Intel NUC KIT D54250WYKH Review – Finally a 2.5-Inch Drive Fits

In our September 2013 review of the Intel NUC Kit D54250WYK we told you that Intel was coming up with a version that had an enclosure that was large enough to fit a 2.5-inch SATA HDD or SSD. In October 2013 we were able to get our hands on some early images of Intel NUC KIT D54250WYKH, which is the sku for the taller chassis that comes with the wiring to install a 2.5-inch notebook drive into the NUC for extra storage. Last week at the Consumer Electronics Show we were handed the Intel NUC KIT D54250WYKH, so after waiting patiently for five months we finally have a unit in our possession!

new-intel-nuc-hard-drive

The original Intel NUC KIT D34010WYK and D54250WYK ship in an enclosure that measures 116.6mm x 112.0mm x 34.5mm. Intel has added 15mm to the chassis in order to fit the mounting bracket and 2.5″ storage drive. The Intel NUC KIT D34010WYKH and D54250WYKH are the new H-Skus that feature enclosures that measure 116.6mm x 112.0mm x 49.5mm. In the image above you can see the D54250WYK on the left and the new D54250WYKH on the right with a standard Pepsi can behind them to give you a size perspective.

nuc-side-air-vents

At first glance one might think that Intel just increased the height of the chassis and called it a day, but the Intel engineering team did a bit more than that.  One change that is clearly visible from the outside is that ventilation holes were added to both the left and right sides of the housing for improved airflow. Adding an SSD or hard drive will raise the internal case temps, so it makes sense to improve the cooling during the case redesign.

nuc-tall-plastic-housing

When you remove the four Philips screws that hold down the bottom cover you’ll notice a number of changes.  For starters the bottom cover is now entirely plastic and for the first time we find a metal SATA drive tray! We asked Intel if there were any EMI differences with the plastic bottom and the said that the SATA drive shelf itself acts as the EMI shield.  The 2.5″ drive slides into the metal SATA drive tray and is secured with two screws on the side of the tray. The Intel SSD 530 Series 2.5″ drive that we are using has a 7mm z-height, but you can use up drives that are up to 9.5mm thick in the metal housing. This means that thicker 12.5mm and 15mm z-height drives will not be able to fit, so if you are looking at rotational storage (hard drive) be sure to check the thickness of the drive before ordering.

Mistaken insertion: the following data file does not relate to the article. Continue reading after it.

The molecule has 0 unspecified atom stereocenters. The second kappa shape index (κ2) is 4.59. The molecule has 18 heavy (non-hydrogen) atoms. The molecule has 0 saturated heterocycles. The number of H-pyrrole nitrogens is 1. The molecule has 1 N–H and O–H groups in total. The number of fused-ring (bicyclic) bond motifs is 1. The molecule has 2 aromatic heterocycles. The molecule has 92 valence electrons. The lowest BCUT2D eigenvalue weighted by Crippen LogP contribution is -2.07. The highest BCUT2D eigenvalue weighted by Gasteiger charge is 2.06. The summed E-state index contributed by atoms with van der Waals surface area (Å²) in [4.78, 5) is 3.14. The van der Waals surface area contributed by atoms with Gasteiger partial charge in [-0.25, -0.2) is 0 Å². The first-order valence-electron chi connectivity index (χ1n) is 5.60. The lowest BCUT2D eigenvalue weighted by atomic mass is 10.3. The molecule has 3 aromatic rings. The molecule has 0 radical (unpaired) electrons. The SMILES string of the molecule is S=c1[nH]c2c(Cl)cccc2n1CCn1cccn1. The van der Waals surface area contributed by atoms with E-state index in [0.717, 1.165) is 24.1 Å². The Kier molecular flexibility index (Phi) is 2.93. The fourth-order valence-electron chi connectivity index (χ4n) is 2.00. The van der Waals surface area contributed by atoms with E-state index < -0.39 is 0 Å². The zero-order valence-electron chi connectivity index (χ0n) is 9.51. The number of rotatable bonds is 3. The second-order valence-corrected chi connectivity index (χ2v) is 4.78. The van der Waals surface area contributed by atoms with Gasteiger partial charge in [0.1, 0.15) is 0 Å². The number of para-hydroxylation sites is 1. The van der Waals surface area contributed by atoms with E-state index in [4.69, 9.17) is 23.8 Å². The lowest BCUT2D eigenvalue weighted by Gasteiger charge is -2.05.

It should be noted that you can modify the metal drive bracket by cutting off the tabs above the drive in order to fit a larger tab, but that will void warranties and require some modding. This is what Intel had to say:

“With the design of the 2.5” drive bay you could slip in a 15mm height drive.  But some modifications are in order.  You would need to break the tabs on the drive bay enclosure.  That allows for higher than 9.5mm drives.  To get the full 15mm you have to loosen the 4 screws that attach the drive cage to the bottom plate.  Then you will be able to install the 15mm drive.  But this means that the bottom plastic cover will not seat completely.  You will be raised ~2 mm from complete closure. It should also be known at none of these taller drives have been tested the NUC thermally, so we don’t know if this will work thermally.” – Intel’s NUC Team

Legit Reviews, LLC reached out to WD and these are the largest hard drives that they offer for each respective z-height to give you an idea of what you can get when it comes to capacities.

WD Internal 2.5″ Z-Height and Maximum Drive Capacities as of 1/15/14

  • 5 mm – 500 GB
  • 7 mm – up to 1 TB
  • 9.5 mm – up to 1 TB
  • 15 mm – up to 2 TB

It looks like 1TB will be the most you largest that you can go without any modifications and that will set you back about $110.99 shipped for the WD 1TB Blue SATA III 5400 RPM hard drive (WD10SPCX) that is 9.5mm in thickness. If you wanted to get a 2TB drive inside and are okay with doing the aforementioned modifications you can get the WD 2TB Green SATA III hard drive (WD20NPVX) for $169.16 shipped.

sata-data-cable-top